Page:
Blues scholar Barry Lee Pearson provides a critical and historical framework for the interviews in an introduction.
A piece of Plymouth Rock. A lock of George Washington’s hair. Wood from the cabin where Abraham Lincoln was born. Various bits and pieces of the past—often called “association items”—may appear to be eccentric odds and ends, but they are valued because of their connections to prominent people and events in American history. Kept in museum collections large and small across the United States, such objects are the touchstones of our popular engagement with history.
In Sacred Relics, Teresa Barnett explores the history of private collections of items like these, illuminating how Americans view the past. She traces the relic-collecting tradition back to eighteenth-century England, then on to articles belonging to the founding fathers and through the mass collecting of artifacts that followed the Civil War. Ultimately, Barnett shows how we can trace our own historical collecting from the nineteenth century’s assemblages of the material possessions of great men and women.
Throughout the four hundred thousand years that humanity has been collecting fossils, sea urchin fossils, or echinoids, have continually been among the most prized, from the Paleolithic era, when they decorated flint axes, to today, when paleobiologists study them for clues to the earth’s history.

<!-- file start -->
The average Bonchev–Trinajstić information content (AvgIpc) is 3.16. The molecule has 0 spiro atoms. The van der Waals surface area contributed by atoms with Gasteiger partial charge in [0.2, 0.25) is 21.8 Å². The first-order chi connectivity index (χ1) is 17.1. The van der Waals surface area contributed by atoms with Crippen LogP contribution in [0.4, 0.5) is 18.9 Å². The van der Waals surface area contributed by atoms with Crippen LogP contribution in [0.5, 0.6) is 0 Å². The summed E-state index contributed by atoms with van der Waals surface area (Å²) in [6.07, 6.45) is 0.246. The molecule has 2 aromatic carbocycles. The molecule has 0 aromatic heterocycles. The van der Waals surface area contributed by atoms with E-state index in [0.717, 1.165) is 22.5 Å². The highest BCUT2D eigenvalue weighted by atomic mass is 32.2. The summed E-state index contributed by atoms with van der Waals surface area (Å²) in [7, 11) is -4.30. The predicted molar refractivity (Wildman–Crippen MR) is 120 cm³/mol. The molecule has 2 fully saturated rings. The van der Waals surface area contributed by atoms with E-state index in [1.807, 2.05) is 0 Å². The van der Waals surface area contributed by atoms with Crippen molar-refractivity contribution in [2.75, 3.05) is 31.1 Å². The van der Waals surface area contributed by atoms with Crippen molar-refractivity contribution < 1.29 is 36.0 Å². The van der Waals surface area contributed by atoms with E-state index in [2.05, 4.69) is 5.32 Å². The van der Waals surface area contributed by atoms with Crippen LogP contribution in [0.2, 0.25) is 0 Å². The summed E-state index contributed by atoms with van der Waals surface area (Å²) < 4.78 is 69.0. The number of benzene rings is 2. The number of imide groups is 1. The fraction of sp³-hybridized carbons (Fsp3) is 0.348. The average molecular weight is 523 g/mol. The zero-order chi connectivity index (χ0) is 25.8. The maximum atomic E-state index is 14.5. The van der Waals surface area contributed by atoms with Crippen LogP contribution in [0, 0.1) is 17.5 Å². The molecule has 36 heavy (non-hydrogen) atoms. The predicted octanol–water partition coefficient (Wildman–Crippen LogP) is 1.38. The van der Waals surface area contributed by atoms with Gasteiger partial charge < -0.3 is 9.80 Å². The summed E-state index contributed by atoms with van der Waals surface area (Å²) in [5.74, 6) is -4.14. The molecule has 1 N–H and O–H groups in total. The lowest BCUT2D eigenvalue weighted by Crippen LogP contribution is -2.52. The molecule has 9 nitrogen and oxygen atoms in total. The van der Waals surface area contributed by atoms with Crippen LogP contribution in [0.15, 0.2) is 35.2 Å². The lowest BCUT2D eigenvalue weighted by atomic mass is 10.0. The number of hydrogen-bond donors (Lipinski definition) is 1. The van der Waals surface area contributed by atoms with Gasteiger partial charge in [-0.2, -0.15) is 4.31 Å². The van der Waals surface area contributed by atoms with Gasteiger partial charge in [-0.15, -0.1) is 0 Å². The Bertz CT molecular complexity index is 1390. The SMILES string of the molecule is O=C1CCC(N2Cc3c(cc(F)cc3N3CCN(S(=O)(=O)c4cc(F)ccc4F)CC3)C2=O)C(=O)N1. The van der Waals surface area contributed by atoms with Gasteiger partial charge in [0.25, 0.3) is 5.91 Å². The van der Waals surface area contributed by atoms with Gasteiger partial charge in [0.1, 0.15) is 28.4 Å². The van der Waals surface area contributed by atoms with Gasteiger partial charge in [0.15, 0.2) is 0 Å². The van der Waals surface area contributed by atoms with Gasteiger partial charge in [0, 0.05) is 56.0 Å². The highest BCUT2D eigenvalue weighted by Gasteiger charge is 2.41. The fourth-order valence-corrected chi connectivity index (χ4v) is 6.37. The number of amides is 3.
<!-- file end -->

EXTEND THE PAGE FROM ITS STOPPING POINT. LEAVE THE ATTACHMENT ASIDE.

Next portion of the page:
In The Star-Crossed Stone, Kenneth J. McNamara, an expert on fossil echinoids, takes readers on an incredible fossil hunt, with stops in history, paleontology, folklore, mythology, art, religion, and much more. Beginning with prehistoric times, when urchin fossils were used as jewelry, McNamara reveals how the fossil crept into the religious and cultural lives of societies around the world—the roots of the familiar five-pointed star, for example, can be traced to the pattern found on urchins. But McNamara’s vision is even broader than that: using our knowledge of early habits of fossil collecting, he explores the evolution of the human mind itself, drawing striking conclusions about humanity’s earliest appreciation of beauty and the first stirrings of artistic expression. Along the way, the fossil becomes a nexus through which we meet brilliant eccentrics and visionary archaeologists and develop new insights into topics as seemingly disparate as hieroglyphics, Beowulf, and even church organs.
An idiosyncratic celebration of science, nature, and human ingenuity, The Star-Crossed Stone is as charming and unforgettable as the fossil at its heart.
Although libraries and museums for many centuries have taken the lead, under one rational or another, in recovering, storing, and displaying various kinds of culture of their periods, lately, as the gap between elite and popular culture has apparently widened, these repositories of artifacts of the present for the future have tended to drift more and more to what many people call the aesthetically pleasing elements of our culture. The degree to which our libraries and museums have ignored our culture is terrifying, when one scans the documents and artifacts of our time which, if history in any wise repeats itself, will in the immediate and distant future become valuable indices of our present culture to future generations. As Professor Schroeder dramatically states it, “No doubt about it, it is the contemporary popular culture that is the endangered species.”